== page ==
India continues to attract FPIs amidst global sell-off


MUMBAI: While global bond markets may be witnessing a sell off due to fear of borrowing costs getting costlier dimming benefits of carry trade, India has been an exception among emerging markets to receive record portfolio investments in recent weeks.

Yields in most markets have been rising amid rising commodity and crude prices stoking inflation pressures prompting investors pull-out from emerging markets. But India continues to be an exception. India received portfolio flows worth $6 billion since the beginning of the calendar, and ETIG compilation of Bloomberg data showed.

In contrast South Korea witnessed outflows worth $6 billion, followed by Taiwan with $3 billion moving out. Among other Asian peers, Philippines, Thailand and Malaysia also witnessed outflows from their markets during the period. Indonesia has been an outlier among them with inflows worth less than $1 billion during the period.

For a perspective, the FII sell-off in March 2020, in the initial phase of the lockdown, was more sentimental than fundamental. “As of today, what India offers to FIIs i.e. growth (for equity) and carry (for bonds), even on a risk adjusted basis, is attractive,” said Joydeep Sen, consultant at Philip Capital. GDP growth in the coming year is expected to be the best in the world, though on a lower base. There is no palpable apprehension of sovereign credit rating downgrade.”

In bonds, there may be some mark-to-market hit, but it is contained by virtue of RBI support, dealers said. As the foreign markets are going through “non-taper tantrum”, India is billed as one of the better destinations. GDP trend growth is expected to be 6% beyond FY22, one of the best among major economies. “Off-Balance-Sheet or Extra Budgetary-Resources are being regularised (coming clean) and fiscal deficit will be progressively reduced,” said a bond dealer from an American bank.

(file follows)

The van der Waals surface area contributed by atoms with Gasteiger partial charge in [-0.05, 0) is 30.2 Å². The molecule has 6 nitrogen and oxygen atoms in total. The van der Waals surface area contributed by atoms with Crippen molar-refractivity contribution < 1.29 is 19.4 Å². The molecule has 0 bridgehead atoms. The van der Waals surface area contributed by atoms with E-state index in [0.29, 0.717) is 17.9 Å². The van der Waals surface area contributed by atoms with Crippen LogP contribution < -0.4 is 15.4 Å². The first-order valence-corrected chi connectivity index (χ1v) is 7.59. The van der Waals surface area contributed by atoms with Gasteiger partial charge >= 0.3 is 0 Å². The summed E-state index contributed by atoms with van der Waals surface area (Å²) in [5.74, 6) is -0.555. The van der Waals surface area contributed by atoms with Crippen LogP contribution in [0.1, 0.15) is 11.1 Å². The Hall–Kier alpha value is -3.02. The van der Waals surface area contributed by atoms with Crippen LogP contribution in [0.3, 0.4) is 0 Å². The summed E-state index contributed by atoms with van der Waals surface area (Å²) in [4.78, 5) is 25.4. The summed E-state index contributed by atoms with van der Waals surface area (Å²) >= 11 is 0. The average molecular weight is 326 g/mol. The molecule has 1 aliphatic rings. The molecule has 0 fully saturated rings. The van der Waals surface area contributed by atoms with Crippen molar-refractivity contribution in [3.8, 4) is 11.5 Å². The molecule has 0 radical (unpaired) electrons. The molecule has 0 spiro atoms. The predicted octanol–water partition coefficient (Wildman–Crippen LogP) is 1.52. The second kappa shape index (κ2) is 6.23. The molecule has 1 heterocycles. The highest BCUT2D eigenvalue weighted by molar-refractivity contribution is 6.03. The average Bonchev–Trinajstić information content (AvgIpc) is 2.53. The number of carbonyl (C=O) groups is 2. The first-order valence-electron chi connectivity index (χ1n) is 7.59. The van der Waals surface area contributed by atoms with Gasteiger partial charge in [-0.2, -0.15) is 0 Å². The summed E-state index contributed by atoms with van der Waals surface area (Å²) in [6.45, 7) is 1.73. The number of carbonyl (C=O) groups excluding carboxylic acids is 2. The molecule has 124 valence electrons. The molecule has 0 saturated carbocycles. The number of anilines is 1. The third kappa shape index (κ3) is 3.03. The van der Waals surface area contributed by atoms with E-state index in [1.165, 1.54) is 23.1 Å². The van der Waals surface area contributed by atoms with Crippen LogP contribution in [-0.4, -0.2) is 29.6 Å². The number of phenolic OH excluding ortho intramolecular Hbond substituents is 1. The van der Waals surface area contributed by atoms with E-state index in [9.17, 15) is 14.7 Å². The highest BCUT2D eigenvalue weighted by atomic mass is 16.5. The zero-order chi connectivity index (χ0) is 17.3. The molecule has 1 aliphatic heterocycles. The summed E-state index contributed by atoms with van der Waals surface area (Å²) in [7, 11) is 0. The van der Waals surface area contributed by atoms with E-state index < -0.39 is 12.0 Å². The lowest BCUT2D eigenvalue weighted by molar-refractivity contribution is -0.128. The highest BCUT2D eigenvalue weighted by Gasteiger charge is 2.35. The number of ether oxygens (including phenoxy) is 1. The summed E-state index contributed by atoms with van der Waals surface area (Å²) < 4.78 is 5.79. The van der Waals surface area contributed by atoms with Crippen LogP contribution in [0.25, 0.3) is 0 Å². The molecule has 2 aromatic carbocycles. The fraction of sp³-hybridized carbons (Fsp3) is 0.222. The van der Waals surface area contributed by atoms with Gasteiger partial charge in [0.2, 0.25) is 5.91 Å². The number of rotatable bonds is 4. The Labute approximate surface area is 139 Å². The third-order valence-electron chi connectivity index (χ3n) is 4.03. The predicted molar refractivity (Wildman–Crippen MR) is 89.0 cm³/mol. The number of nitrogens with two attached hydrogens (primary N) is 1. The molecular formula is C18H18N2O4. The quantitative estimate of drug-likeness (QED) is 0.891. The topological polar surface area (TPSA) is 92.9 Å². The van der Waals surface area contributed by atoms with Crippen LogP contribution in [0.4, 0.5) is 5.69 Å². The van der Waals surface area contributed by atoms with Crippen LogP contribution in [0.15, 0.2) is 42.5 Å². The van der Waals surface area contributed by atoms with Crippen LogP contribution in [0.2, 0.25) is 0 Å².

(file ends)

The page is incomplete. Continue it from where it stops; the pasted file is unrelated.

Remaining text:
One distinct feature is the macro scene and the post COVID revival path where India stands apart from her other Asian counterparts. “In parts of ASEAN, a flare-up in COVID-19 infections has taken its toll. In Malaysia, for example, another lockdown has now been extended to early March, affecting large parts of the economy. Meanwhile, in Indonesia, Vietnam, and Thailand, tighter restrictions in early 2021 have weighed on activity” said a report by HSBC. “India, by contrast, is delivering a remarkably strong recovery. By some measures, industrial activity is only a few percentage points below its pre-pandemic peak. Mobility, too, has largely recovered, which should help spur services demand (which is still 25% below pre-pandemic level) in the coming months”





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